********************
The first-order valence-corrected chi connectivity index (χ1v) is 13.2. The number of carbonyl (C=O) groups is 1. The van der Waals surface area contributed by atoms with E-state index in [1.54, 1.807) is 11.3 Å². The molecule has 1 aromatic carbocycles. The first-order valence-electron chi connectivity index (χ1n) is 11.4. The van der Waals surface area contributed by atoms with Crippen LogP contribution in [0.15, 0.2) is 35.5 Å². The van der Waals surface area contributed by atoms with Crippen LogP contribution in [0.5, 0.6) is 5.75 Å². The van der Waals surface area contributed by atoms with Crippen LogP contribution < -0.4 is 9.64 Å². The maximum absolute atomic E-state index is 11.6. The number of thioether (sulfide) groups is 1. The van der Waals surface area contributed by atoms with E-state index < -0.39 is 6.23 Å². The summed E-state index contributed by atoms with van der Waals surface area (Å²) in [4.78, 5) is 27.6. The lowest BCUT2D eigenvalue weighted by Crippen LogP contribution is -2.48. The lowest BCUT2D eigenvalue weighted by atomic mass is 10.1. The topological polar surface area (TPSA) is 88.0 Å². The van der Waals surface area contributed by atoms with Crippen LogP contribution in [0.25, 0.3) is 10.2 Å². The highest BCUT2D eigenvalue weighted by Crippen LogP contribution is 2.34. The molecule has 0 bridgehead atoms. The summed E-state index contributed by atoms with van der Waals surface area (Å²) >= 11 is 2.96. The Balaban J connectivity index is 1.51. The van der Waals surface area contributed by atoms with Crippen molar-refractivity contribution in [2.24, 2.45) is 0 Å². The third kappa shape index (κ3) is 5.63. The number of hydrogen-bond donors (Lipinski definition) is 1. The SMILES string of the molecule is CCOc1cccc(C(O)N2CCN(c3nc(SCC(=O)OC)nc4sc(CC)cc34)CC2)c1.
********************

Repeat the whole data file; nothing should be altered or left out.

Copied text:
The first-order valence-corrected chi connectivity index (χ1v) is 13.2. The number of carbonyl (C=O) groups is 1. The van der Waals surface area contributed by atoms with E-state index in [1.54, 1.807) is 11.3 Å². The molecule has 1 aromatic carbocycles. The first-order valence-electron chi connectivity index (χ1n) is 11.4. The van der Waals surface area contributed by atoms with Crippen LogP contribution in [0.15, 0.2) is 35.5 Å². The van der Waals surface area contributed by atoms with Crippen LogP contribution in [0.5, 0.6) is 5.75 Å². The van der Waals surface area contributed by atoms with Crippen LogP contribution < -0.4 is 9.64 Å². The maximum absolute atomic E-state index is 11.6. The number of thioether (sulfide) groups is 1. The van der Waals surface area contributed by atoms with E-state index < -0.39 is 6.23 Å². The summed E-state index contributed by atoms with van der Waals surface area (Å²) in [4.78, 5) is 27.6. The lowest BCUT2D eigenvalue weighted by Crippen LogP contribution is -2.48. The lowest BCUT2D eigenvalue weighted by atomic mass is 10.1. The topological polar surface area (TPSA) is 88.0 Å². The van der Waals surface area contributed by atoms with Crippen LogP contribution in [0.25, 0.3) is 10.2 Å². The highest BCUT2D eigenvalue weighted by Crippen LogP contribution is 2.34. The molecule has 0 bridgehead atoms. The summed E-state index contributed by atoms with van der Waals surface area (Å²) >= 11 is 2.96. The Balaban J connectivity index is 1.51. The van der Waals surface area contributed by atoms with Crippen molar-refractivity contribution in [2.24, 2.45) is 0 Å². The third kappa shape index (κ3) is 5.63. The number of hydrogen-bond donors (Lipinski definition) is 1. The SMILES string of the molecule is CCOc1cccc(C(O)N2CCN(c3nc(SCC(=O)OC)nc4sc(CC)cc34)CC2)c1.